The True Work of Management

What do you think differentiates successful managers from unsuccessful ones? Meaning, what is the one most important thing a manager can do and therefore should spend his time doing?

If you knew of John Kotter's experiment following several general managers, which Herminia Ibarra mentions in her book Act Like a Leader, Think Like a Leader, you'd be surprised.

Apparently successful managers leave time in their schedules to walk around, have conversations, and just meander. These brief and apparently random meetings allow them to—

  • deepen relationships, 
  • widen their networks, 
  • ask questions to understand trends and issues,
  • reinforce priorities,
  • make deals,
  • get different perspectives.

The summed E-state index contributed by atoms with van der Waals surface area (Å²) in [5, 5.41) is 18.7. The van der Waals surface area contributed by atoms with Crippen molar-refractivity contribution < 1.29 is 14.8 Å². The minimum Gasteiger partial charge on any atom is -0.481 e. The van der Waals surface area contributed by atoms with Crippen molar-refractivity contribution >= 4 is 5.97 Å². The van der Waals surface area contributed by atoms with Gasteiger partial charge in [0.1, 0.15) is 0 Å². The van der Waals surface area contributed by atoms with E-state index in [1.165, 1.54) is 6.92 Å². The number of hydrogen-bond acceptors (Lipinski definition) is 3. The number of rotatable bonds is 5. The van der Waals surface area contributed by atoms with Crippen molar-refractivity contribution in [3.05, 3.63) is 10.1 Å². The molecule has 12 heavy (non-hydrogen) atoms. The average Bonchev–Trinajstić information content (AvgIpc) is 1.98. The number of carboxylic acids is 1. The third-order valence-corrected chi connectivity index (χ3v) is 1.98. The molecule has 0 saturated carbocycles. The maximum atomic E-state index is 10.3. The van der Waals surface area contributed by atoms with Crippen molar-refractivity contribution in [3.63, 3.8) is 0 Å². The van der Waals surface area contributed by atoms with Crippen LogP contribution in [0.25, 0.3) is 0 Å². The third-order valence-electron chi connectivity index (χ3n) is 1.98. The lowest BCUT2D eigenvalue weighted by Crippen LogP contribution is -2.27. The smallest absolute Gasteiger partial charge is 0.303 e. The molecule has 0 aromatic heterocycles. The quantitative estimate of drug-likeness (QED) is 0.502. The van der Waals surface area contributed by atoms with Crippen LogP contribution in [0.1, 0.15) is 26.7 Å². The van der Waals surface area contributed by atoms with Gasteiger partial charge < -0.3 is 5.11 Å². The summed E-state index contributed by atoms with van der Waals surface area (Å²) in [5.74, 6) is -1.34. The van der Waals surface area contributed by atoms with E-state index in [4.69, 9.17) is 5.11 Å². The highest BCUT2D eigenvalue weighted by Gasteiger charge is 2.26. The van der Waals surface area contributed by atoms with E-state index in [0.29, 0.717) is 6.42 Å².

The unsuccessful managers, on the other hand, had schedules fully booked with meetings, presentations, and reports. 

This definition of manager is more akin to what I consider a leader: not the specialist focused on the day-to-day operations but the generalist looking to broaden his and his team's resources and opportunities. And this of course presupposes that the manager/leader has a good team to do the day-to-day work.

Regardless of the definition and label, the point Herminia makes is that if you want to be successful and considered for further promotion, you cannot just spend your time doing the work that got you to this point: you must expand your horizons and networks. She calls this "outsight" (as opposed to insight).

Have you seen this at work? Who is the hub of information in your group and how do people treat him/her?


Karina is VP of Operations and HR at 24/7 Teach.

A version of this was originally posted on Business Common Sense blog.

Disclosure: IndieBound affiliate link included.